Digital Varves

Varves of the Month for 2/1/2011 - 2/28/2011

Connecticut Valley Varves at North Hatfield, Massachusetts

Scale bar in cm.

Click on image to download original image file

This image shows ice-distal varves from a drill hole at North Hatfield in the Connecticut Valley of central Massachusetts. The summer or melt season layers (light, lower part of each annual layer) of varves in the sequence are labeled with their numbers in the new North American Varve Chronology (NAVC). These varves were deposited about 1250 years after ice recession at North Hatfield when the receding ice margin was about 80-90 km to the north near Bellows Falls, Vermont. The varves shown here are about 14,900-15,000 yr old. The varves at North Hatfield very closely match other varve sections (see graph) across the valley at Amherst (Umass core), further north in New Hampshire and Vermont (LCB, Canoe Bk.) and in the Merrimack Valley (MER) of southeastern New Hampshire as is shown for the century of the varves in the image (AM 5900-6000). To see the matching of varve sections from across New England for the whole NAVC go to NAVC Master Plots.

Plot of the NAVC (AM) varve years 5900-6000. Click on image for larger version (~4MB JPG)

The pattern of sedimentation was complex, being controlled by both glacial and non-glacial (meteoric) processes. Varve thickness was largely controlled by glacial meltwater activity as meltwater moved south away from the glacier but most of the sediment in the varves shown here may have been entrained by glacial meltwater from local tributaries that were non-glacial at the time of varve deposition. None of the varves in this part of the sequence, unlike varves lower in the section, have red sediment in them. This indicates that meltwater entering the lake from the glacier and meteoric sources were no longer contributing significant red sediment. Glacially-derived red sediment is impossible at this point in time since ice has receded to New Hampshire and Vermont where there are no red source rocks. The varves shown here are much thinner than varves lower in the sequence that were deposited when the receding ice front was much closer and more of the sediment was derived from a glacial source that was partly red sedimentary rock in northern Massachusetts.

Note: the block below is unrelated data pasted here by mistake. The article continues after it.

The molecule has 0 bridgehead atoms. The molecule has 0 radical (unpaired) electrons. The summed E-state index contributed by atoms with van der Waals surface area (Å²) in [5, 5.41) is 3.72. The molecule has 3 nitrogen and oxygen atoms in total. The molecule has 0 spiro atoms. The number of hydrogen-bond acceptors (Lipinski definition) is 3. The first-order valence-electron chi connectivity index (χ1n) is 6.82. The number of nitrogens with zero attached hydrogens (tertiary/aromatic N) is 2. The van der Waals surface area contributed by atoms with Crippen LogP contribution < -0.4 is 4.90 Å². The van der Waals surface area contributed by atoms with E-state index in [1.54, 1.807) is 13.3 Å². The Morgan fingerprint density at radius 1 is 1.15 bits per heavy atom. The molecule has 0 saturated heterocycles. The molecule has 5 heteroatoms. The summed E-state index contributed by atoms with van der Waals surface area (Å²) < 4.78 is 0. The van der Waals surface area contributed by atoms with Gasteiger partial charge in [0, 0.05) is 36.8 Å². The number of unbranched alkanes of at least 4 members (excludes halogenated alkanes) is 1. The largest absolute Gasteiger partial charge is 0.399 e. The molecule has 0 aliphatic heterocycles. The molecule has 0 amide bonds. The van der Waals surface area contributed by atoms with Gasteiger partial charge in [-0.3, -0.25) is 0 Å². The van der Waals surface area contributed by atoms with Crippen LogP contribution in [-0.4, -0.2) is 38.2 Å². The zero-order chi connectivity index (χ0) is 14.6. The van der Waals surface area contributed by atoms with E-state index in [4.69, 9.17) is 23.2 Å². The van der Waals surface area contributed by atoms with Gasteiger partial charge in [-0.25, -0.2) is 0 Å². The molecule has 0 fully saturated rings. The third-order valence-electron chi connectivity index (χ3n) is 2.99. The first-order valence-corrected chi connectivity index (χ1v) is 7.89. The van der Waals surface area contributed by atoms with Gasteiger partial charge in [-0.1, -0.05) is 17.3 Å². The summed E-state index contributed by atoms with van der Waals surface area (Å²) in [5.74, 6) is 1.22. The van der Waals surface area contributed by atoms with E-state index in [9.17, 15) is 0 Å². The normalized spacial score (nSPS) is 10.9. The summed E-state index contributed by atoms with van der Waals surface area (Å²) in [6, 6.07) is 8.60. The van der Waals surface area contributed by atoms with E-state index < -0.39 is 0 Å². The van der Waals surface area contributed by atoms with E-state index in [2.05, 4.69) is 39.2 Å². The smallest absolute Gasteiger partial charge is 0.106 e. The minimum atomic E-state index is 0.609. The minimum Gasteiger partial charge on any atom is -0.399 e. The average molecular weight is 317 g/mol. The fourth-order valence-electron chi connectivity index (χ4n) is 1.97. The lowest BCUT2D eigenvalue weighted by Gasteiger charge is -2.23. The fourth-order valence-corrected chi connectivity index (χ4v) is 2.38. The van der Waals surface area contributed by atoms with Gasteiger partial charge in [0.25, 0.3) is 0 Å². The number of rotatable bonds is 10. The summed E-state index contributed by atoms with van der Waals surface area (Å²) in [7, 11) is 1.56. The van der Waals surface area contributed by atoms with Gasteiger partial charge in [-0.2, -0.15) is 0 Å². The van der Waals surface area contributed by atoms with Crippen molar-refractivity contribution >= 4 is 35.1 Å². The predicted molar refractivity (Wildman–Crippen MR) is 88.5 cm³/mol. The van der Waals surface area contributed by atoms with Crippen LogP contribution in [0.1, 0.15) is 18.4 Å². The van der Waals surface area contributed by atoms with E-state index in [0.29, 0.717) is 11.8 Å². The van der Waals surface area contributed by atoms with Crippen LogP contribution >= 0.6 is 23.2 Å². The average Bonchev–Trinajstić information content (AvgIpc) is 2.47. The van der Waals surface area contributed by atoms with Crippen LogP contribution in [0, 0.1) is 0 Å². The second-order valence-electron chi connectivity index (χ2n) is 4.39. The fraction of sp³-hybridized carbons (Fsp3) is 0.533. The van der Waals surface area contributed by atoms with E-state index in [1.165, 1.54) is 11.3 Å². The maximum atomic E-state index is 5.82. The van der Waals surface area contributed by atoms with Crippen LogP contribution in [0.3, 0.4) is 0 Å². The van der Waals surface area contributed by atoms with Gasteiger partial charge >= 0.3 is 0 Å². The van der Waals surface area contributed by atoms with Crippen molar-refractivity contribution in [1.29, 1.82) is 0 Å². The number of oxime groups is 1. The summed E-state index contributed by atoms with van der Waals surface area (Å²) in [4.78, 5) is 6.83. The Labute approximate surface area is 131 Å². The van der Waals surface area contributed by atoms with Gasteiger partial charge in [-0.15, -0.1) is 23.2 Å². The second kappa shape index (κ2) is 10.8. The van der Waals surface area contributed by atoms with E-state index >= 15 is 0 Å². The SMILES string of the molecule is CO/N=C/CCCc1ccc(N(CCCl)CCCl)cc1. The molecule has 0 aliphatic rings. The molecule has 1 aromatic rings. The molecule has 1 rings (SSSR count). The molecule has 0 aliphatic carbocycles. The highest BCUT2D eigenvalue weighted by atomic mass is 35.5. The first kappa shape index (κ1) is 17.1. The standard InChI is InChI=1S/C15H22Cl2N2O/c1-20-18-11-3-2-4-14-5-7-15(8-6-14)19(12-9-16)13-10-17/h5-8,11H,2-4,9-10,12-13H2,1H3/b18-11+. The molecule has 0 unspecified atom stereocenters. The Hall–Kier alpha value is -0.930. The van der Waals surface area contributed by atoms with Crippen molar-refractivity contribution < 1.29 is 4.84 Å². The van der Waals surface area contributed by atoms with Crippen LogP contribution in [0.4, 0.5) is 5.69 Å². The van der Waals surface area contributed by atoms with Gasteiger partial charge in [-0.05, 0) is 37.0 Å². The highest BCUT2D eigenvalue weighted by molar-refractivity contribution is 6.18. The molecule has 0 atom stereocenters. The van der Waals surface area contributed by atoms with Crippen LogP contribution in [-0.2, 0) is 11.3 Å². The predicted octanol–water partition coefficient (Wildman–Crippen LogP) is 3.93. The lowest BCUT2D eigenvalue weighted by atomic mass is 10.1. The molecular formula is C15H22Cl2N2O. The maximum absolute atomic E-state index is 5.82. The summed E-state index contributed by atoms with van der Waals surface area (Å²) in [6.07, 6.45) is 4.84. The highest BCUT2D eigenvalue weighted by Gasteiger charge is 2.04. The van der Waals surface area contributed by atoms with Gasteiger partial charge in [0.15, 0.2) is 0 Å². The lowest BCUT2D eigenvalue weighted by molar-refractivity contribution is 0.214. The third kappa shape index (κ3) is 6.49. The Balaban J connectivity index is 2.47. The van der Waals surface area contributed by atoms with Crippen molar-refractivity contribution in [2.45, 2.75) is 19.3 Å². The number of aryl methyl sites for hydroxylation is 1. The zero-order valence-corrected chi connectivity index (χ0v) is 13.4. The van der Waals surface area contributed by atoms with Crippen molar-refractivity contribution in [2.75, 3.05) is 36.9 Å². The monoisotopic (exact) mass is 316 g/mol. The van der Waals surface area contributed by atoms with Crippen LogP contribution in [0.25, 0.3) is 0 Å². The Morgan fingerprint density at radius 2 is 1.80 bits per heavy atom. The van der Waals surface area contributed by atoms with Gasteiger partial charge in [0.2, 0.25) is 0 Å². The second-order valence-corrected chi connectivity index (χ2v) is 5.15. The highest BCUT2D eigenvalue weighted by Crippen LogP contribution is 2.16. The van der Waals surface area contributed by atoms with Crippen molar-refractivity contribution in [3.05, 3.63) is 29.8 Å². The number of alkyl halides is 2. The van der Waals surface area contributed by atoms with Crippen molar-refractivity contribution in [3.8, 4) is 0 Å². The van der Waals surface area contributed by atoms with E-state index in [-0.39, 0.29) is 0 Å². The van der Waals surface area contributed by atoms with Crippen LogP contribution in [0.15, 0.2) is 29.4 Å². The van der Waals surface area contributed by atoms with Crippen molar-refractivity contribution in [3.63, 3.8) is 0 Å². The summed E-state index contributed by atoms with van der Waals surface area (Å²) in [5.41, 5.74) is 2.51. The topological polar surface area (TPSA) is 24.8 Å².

Summer or melt season layers (light-colored units) are composed of a stack of micrograded units of fine sand and silt. Some of the varves have sandy (lighter) layers marking the beginning (bottom) of each summer layer. The coarse layers that begin many summers are the result of rapid meltwater release from the glacier and adjacent land surface in the early summer, perhaps assisted by lake overturning during the main summer melting event. Occasionally there are relatively thick fine sand layers within the summer layers that represent the influx of sandy sediment from tributaries during rainstorm or land surface snowmelt events. The upper parts of most summer layers have a slightly grayer appearance reflective of more clay and silt vs. sandier units below. Summer layers also appear to grade into their overlying winter layers. Gradation from summer to winter is reflected by many fine sand and silt partings that interbed with clay in the bottoms of winter layers suggesting that clay deposition is initiated before the close of the melting season when melting or rainstorm events can still disperse coarser sediment to the lake floor. The highly rhythmic nature of thin units within the summer layers is suggestive of diurnal variations in deposition. Summer layer thickness in this sequence is much greater than winter layer thickness and also varies much more than winter layer thickness. In this image summer and winter layer thicknesses appear to vary proportionally with the thickest summer layers overlain by the thickest winter layers and the thinnest summer layers overlain by the thinnest winter layers. This suggests that winter layer thickness is controlled by the volume of clay introduced to the lake during the summer and is dependent, like summer layer thickness, on summer discharge volumes to the lake.

Past Varves of the Month...